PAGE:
Thus we are treading water for about a year at this 9.2 million barrels per day level, but that just isn`t going to cut it considering the drop in spot prices of crude oil.
Order Book For Biggest Bond Sale Ever Takes Shape: Over $100BN In Orders For $40BN AB InBev OfferingSubmitted by Tyler Durden on 01/13/2016 13:11 -0400
While the market for corporate bond issuance has been relatively quiet among the recent broader market turbulence, in a few hours a historic new bond is about to price and be sold to investors. Earlier today, Anheuser-Busch InBev NV, the acquiror in the second largest M&A deal of 2015 valued at $117 billion and just shy of Pfizer's massive $160 billion merger with Allergan, started offering bonds that will back its takeover of SABMiller Plc in a sale that according to Bloomberg will stretch into Europe and is set to become the biggest corporate-debt offering on record.
The funny thing is that I am sure he worked on this Food Analogy, as these are great in the analyst community for selling to clients, but nobody at MS called out on the inherent fallacy.
With just two days left in 2015, the main driver of overnight global stocks and US equity futures remains the most familiar one of all of 2015 - crude oil, which, after its latest torrid bounce yesterday has resumed the familiar "yoyo" mode, and again stumbled dropping below $37 on yesterday's surprising API 2.9 million crude inventory build, as well several more long-term "forecasts" by OPEC members, with Kuwait now budgeting for $30 oil, while Venezuela's Maduro said the oil price fell to $28/bbl and is "headed downward." As a result U.S. futures declined and European stocks fell, extending their worst December drop since 2002 in thin volume on the last full trading day of the year.
Because we squandered our opportunity to correct our own problems, our problems shall be our legacy. It’s wretched how dumb we are in our greed to have everything right now in the cheapest way possible and how willing we are to force the debts of that consumption upon our grandchildren and to pretend that won’t hurt them. We live in economic denial.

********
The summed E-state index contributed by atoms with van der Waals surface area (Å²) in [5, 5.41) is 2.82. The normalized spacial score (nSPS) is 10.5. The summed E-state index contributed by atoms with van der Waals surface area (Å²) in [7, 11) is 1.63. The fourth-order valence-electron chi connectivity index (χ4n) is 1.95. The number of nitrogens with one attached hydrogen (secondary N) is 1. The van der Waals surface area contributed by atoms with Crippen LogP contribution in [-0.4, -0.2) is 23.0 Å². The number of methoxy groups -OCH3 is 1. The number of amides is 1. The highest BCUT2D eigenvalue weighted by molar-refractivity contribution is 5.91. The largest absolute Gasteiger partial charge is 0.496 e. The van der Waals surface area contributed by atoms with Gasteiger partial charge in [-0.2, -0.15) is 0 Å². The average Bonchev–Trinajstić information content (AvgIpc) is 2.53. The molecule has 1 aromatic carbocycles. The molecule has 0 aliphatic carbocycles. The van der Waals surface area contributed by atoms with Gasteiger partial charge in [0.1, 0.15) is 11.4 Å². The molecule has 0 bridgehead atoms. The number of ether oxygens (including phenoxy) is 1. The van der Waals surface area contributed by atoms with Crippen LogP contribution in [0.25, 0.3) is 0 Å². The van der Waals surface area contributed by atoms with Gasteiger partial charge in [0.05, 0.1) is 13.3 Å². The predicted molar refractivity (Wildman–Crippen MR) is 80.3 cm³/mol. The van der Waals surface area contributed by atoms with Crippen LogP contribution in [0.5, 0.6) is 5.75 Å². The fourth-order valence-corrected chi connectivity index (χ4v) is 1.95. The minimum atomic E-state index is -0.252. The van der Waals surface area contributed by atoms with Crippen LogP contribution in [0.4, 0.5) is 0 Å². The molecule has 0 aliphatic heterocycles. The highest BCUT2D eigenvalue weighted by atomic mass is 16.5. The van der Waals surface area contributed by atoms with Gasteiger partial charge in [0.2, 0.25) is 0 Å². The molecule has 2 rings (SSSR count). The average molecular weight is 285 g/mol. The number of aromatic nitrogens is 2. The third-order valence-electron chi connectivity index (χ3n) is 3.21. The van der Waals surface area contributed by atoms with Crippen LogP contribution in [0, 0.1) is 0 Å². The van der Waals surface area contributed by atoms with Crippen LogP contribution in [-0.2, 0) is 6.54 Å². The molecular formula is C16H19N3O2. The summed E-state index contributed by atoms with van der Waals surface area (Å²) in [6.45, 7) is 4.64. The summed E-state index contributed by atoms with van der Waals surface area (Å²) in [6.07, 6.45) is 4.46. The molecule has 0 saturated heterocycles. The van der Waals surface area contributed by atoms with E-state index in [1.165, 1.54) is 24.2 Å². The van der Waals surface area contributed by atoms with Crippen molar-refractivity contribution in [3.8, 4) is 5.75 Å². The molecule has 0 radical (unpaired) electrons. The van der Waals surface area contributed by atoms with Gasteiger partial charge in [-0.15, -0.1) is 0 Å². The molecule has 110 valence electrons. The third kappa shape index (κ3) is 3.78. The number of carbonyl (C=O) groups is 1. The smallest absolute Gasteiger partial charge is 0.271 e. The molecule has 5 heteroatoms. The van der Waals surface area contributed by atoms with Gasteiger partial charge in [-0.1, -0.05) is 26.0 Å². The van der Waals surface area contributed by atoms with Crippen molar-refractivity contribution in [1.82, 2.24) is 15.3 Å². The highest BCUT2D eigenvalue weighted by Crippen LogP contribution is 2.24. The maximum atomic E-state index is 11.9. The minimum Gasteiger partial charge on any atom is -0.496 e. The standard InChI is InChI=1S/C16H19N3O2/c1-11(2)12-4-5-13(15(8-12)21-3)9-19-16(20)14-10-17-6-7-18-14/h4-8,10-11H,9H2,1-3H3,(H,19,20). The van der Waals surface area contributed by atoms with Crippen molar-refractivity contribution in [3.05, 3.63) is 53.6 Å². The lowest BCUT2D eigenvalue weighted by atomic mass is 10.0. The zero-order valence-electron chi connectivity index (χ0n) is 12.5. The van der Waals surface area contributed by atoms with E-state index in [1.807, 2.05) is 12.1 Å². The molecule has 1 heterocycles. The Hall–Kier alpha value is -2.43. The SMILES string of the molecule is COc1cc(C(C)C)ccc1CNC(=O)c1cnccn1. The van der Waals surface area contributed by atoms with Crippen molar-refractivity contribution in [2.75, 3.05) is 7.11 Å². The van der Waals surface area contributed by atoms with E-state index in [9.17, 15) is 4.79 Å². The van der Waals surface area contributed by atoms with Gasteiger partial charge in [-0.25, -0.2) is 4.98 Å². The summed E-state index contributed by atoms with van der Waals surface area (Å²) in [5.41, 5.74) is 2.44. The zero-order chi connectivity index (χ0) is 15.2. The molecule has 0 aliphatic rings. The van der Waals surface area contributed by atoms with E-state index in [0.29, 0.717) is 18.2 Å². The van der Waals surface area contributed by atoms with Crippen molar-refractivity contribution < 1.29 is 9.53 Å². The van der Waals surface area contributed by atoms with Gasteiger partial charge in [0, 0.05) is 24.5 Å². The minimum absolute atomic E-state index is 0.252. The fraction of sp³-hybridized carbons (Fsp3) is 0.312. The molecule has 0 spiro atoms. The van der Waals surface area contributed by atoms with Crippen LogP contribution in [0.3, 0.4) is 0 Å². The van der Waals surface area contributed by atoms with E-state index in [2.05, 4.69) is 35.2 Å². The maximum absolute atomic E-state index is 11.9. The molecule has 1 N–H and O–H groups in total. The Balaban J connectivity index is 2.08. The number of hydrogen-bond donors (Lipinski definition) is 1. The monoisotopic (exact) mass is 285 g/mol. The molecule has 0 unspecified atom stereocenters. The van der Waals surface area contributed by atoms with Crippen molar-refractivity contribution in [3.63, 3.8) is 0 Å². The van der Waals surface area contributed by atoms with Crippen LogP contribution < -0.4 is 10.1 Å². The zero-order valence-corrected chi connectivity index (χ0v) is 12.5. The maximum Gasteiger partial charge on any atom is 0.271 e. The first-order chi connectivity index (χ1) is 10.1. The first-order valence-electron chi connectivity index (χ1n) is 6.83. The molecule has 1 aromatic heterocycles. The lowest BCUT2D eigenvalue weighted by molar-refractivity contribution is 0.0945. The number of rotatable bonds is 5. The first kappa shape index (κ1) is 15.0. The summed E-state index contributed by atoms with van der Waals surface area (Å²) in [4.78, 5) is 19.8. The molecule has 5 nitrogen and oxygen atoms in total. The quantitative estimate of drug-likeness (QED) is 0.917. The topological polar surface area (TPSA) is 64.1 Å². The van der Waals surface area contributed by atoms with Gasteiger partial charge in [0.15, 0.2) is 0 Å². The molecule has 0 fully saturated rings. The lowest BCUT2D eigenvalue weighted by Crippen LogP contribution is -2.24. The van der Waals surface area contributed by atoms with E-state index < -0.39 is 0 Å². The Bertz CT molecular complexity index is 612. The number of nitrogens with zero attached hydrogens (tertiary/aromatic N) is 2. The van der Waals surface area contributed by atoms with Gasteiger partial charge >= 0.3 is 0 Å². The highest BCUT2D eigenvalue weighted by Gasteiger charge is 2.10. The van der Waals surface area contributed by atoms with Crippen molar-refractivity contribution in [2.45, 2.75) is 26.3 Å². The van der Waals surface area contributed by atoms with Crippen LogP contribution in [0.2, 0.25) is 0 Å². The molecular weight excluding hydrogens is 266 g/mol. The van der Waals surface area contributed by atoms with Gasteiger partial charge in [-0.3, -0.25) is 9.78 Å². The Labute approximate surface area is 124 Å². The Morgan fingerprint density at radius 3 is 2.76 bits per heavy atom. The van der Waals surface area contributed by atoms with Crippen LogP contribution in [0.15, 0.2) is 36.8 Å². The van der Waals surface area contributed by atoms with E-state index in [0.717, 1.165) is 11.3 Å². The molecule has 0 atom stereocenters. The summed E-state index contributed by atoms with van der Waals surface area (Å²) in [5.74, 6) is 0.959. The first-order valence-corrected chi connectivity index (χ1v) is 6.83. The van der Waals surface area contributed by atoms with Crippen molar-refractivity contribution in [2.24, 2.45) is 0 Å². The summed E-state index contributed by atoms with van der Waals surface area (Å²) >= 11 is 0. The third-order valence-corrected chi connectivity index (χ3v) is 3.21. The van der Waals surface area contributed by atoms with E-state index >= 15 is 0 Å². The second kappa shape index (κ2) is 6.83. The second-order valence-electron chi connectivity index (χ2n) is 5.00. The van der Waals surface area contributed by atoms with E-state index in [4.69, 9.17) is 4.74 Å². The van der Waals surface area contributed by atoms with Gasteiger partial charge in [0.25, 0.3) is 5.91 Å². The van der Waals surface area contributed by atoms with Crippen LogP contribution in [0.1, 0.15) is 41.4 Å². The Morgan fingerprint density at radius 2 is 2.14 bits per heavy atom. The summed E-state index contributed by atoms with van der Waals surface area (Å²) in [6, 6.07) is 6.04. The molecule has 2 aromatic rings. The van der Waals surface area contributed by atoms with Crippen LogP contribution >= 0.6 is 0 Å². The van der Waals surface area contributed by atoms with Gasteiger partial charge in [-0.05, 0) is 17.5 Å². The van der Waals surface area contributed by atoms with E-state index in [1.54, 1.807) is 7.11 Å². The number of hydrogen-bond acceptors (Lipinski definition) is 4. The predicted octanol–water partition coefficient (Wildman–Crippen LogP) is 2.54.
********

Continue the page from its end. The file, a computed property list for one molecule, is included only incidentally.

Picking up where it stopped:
As new investor liquidity evaporates and as billions are redeemed first from the junk bond universe, then investment grade and then loans, the debt crisis which was unleashed in anticipation of the Fed's rate hike, is about to get much worse, and lead to even more prominent hedge fund "gates" and liquidations.
Martin Shkreli, "America's Most Hated", "Price Gouging" Biotech Mogul Arrested For Securities Fraud, Released On $5 MM BondSubmitted by Tyler Durden on 12/17/2015 22:20 -0400
"I’ll show up with $2 million bail money no fucking problem.”
The "long dollar" trade may be the most crowded ever but that doesn't mean there aren't disagreements where the greenback goes from here, especially after the Fed's historic first rate hike.
In a supreme twist of irony, Bear Stearns is back - maybe not the firm itself - but the people who were in charge of its distressed and junk bond trading group, and just like the summer of 2007, it is an ex "Bear"-run hedge fund that was the first to gate, just as the credit cycle is turning and the default cycle has begun, as we explained last week, just one day before everyone's attention finally focused on junk debt.
Government interference by both central banks and regulators (the latter are desperately fighting the “last crisis”, bolting the barn door long after the horse has escaped, thereby putting into place the preconditions for the next crisis) has created an ever more fragile situation in both the global economy and the financial markets. As the below charts and data show, price distortions and dislocations have been moving from one market segment to the next and they keep growing, which indicates to us that there is considerable danger that a really big dislocation will eventually happen.
From "Thundering Herd" to thundering-mad. Having recently laid off 100s of staff and cut compensation plans, AdvisorHub reports that Mother Merrill may be canceling Christmas for its roughly 14,500 brokers - "we’re hearing that in many regions the Bank of America-owned brokerage firm has sent out word that there will be no Merrill-financed holiday parties this year." Such Grinch-like moves have little precedent, and brokers in some areas have retaliated.
"It is our humble belief that the consensus at the Fed does not fully understand the magnitude of the problems in corporate credit markets and the unintended consequences of their policy actions."
CEOs, Wall Street are furiously making hay while the storm moves in.
When buy the dip doesn't work. "Most distressed situations have not worked out in 2015," exclaims one distressed hedge fund manager facing significant losses on the year, "It wasn’t just energy. It was anything with loads of leveraged debt on it." As Bloomberg reports, distressed hedge funds dropped 5% in 2015 through October, putting them on pace for their worst year since 2008, when they lost 25%... and November isn’t looking like it will be much better.